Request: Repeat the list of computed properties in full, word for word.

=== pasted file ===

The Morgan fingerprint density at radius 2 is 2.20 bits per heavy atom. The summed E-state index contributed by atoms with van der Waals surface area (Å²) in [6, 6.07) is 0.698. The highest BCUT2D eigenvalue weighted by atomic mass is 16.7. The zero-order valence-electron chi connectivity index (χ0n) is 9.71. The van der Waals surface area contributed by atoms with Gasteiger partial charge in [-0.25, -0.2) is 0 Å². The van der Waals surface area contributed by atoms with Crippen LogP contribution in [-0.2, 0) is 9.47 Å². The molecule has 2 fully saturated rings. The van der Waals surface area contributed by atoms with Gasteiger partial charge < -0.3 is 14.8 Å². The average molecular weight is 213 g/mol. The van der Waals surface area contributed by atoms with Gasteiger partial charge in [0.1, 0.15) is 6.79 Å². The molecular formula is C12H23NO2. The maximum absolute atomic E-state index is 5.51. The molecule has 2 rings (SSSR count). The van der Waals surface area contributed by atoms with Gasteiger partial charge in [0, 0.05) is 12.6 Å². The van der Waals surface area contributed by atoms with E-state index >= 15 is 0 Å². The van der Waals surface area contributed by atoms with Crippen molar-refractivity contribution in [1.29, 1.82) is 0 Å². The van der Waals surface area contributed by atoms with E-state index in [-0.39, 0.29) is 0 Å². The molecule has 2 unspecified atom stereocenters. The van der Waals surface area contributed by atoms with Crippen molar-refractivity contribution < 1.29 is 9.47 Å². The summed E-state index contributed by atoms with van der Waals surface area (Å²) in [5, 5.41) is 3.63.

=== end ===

The Morgan fingerprint density at radius 2 is 2.20 bits per heavy atom. The summed E-state index contributed by atoms with van der Waals surface area (Å²) in [6, 6.07) is 0.698. The highest BCUT2D eigenvalue weighted by atomic mass is 16.7. The zero-order valence-electron chi connectivity index (χ0n) is 9.71. The van der Waals surface area contributed by atoms with Gasteiger partial charge in [-0.25, -0.2) is 0 Å². The van der Waals surface area contributed by atoms with Crippen LogP contribution in [-0.2, 0) is 9.47 Å². The molecule has 2 fully saturated rings. The van der Waals surface area contributed by atoms with Gasteiger partial charge < -0.3 is 14.8 Å². The average molecular weight is 213 g/mol. The van der Waals surface area contributed by atoms with Gasteiger partial charge in [0.1, 0.15) is 6.79 Å². The molecular formula is C12H23NO2. The maximum absolute atomic E-state index is 5.51. The molecule has 2 rings (SSSR count). The van der Waals surface area contributed by atoms with Gasteiger partial charge in [0, 0.05) is 12.6 Å². The van der Waals surface area contributed by atoms with E-state index >= 15 is 0 Å². The van der Waals surface area contributed by atoms with Crippen molar-refractivity contribution in [1.29, 1.82) is 0 Å². The van der Waals surface area contributed by atoms with E-state index in [-0.39, 0.29) is 0 Å². The molecule has 2 unspecified atom stereocenters. The van der Waals surface area contributed by atoms with Crippen molar-refractivity contribution < 1.29 is 9.47 Å². The summed E-state index contributed by atoms with van der Waals surface area (Å²) in [5, 5.41) is 3.63.